Facilities employee David Brown monitors systems at IU Health’s Methodist Hospital control room.

Image by Mike Dickbernd/Indiana University Health

Indiana University (IU) Health has decided to dive in head first to the green movement. The 16-hospital system recently launched an ambitious, organizationwide effort to transform how it deploys resources and runs its facilities. 

The health system’s initiative includes investing $2 million to switch bulbs at six of its facilities to LED lighting, and committing to construct all of its new buildings using LEED standards, starting with an ongoing wave of $800 million in projects across the enterprise.

IU Health also hired an operations director from Cleveland Clinic Abu Dhabi, who is overseeing the sustainability program. Leaders at the Indianapolis-based system have been quick to embrace the importance of such large-scale investments even though they do not fall strictly in line with clinical care improvements.

“One of our system’s long-range goals is helping Indiana become a healthier state, and that’s not just clinical outcomes when somebody comes in to see the doctor,” says Rick Hood, vice president of system support services for IU Health. “Hospitals certainly consume a lot of energy and produce a lot of waste. So, we know as a system we have an important role to play in becoming a better steward and a better partner. That’s really the backbone of why we started to look at a more cohesive, systemwide strategy.”

Another key piece of that game plan is partnering with local provider Indianapolis Power & Light (IP&L) Co. to root out ways that it might further reduce energy consumption.

IU Health is the largest hospital system in Indiana and one of IP&L’s largest power users, spending about $38 million each year on power. The two organizations began working together at the tail end of 2018 and have pinpointed a slew of ways to cut back, including motion-detector lights that shut off when rooms are empty, more energy-efficient heating and cooling systems, and smart thermostats.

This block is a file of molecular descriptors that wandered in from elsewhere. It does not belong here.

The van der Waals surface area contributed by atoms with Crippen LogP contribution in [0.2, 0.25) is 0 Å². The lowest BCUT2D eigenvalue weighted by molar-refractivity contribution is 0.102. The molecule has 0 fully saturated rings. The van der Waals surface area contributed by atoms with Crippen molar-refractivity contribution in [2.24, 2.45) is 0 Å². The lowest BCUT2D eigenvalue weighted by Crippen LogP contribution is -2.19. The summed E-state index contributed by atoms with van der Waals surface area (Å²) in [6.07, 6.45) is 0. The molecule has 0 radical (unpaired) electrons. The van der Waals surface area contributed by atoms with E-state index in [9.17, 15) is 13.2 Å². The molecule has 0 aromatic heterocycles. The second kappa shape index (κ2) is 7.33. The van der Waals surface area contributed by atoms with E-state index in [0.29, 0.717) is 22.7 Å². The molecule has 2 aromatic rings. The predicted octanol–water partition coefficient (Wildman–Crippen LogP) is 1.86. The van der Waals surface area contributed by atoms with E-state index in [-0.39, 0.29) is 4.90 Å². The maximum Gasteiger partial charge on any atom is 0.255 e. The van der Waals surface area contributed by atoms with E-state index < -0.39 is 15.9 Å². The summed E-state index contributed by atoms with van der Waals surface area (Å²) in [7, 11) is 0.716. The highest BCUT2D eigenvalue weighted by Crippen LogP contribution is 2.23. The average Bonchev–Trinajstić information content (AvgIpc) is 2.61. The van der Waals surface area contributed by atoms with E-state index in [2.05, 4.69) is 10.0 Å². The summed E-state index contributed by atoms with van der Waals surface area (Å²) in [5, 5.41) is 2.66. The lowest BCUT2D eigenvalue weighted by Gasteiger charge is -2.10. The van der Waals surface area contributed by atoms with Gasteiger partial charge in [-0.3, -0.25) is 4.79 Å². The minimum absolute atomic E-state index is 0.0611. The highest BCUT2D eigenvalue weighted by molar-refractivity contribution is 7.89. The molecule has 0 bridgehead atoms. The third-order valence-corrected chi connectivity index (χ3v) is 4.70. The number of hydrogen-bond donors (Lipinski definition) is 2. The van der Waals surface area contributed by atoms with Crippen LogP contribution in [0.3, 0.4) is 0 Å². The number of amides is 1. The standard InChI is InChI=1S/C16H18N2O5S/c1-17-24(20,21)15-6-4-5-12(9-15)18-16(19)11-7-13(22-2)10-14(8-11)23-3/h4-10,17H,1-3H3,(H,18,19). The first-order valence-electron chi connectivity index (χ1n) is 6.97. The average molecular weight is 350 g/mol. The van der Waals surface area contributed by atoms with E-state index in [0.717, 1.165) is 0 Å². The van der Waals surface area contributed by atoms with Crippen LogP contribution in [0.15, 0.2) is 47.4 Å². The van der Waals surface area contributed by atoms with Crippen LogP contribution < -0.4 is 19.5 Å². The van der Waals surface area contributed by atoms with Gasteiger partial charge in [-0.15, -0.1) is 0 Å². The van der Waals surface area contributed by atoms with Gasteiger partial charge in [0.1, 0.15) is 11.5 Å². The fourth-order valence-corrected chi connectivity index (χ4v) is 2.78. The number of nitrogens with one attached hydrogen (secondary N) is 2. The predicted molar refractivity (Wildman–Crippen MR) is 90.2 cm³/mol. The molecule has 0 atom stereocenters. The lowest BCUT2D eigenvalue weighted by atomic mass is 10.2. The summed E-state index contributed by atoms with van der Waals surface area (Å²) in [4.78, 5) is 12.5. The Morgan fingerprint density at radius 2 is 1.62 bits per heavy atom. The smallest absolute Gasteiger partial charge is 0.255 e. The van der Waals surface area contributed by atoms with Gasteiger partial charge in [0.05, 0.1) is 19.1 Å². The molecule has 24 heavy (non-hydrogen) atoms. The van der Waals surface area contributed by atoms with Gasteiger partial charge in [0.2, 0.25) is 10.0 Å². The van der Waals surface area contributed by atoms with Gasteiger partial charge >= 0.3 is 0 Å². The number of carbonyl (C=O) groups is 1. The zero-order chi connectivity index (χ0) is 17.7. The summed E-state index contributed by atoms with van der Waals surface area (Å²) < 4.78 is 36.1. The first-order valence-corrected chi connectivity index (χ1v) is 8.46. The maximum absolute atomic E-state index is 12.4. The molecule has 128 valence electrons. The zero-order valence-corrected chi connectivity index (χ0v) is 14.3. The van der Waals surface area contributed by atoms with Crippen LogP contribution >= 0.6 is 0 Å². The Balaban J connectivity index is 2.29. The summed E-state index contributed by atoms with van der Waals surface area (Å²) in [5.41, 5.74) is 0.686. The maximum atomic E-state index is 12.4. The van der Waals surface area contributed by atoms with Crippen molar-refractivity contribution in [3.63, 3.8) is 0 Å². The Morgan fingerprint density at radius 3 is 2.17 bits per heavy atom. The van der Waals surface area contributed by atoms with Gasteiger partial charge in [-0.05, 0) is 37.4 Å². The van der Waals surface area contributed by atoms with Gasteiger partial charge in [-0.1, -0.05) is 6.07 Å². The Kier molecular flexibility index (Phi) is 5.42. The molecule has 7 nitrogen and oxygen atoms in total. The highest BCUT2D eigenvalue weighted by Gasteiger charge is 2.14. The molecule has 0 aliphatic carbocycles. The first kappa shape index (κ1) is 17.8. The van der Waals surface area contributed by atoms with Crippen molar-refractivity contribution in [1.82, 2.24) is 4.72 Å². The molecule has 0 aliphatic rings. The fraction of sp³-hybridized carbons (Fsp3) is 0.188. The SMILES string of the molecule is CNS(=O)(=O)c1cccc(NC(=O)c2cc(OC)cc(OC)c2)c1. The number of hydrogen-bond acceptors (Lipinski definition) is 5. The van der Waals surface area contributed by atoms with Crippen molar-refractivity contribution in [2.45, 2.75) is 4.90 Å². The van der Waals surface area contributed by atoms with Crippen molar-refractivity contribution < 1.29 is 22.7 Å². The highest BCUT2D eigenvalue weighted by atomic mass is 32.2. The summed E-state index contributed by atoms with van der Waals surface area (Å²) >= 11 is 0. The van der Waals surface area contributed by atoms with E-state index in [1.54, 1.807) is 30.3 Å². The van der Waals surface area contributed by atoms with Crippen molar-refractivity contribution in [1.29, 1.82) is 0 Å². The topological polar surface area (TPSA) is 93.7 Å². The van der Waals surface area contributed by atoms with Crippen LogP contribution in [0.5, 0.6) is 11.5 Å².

They’ve championed the use of operating room (OR) setbacks, too, reducing the amount of air and energy deployed when each is unoccupied, saving the system upward of $4,000 per OR annually. New building software systems at its flagship Methodist Hospital now allow facility professionals to separately control each OR for the proper range of temperatures, humidity and other factors.

Indiana University Health has been able to reduce its consumption by almost 19 million kilowatt-hours, or $1.5 million in electricity cost savings, through partnering with its main energy provider. It’s also collected more than $1.3 million in bonus payments through incentive programs run by IP&L.

John Delks, facility manager at IU Health’s Methodist Hospital, credits the early success to having dedicated sustainability stewards at each hospital who are always seeking ways to further conserve resources.

“We have the boots on the ground who know the equipment and are really driving this process,” Delks says.

In addition, IU Health’s sustainability strategy incorporates several other initiatives on the environmental services side, including a food composting project planned at its hospitals in downtown Indianapolis and a recycling program for all of its employees.

Hood says the system has no plans to take a break on its sustainability initiatives after the early wins. IU Health is aiming to use the savings to hire a full-time sustainability manager in 2020. They’re also building a systemwide road map that will have energy teams at each of its hospitals to help further “drive best practices across the organization, and take ownership by each facility,” Hood says.

“The nice thing is that we’ve already got a lot of people in our organization who really want to be involved in this and are helping us, in the end, to become a cleaner state with a cleaner environment,” he continues. 

“I don’t think we will have a problem with our team members continuing to move this forward.”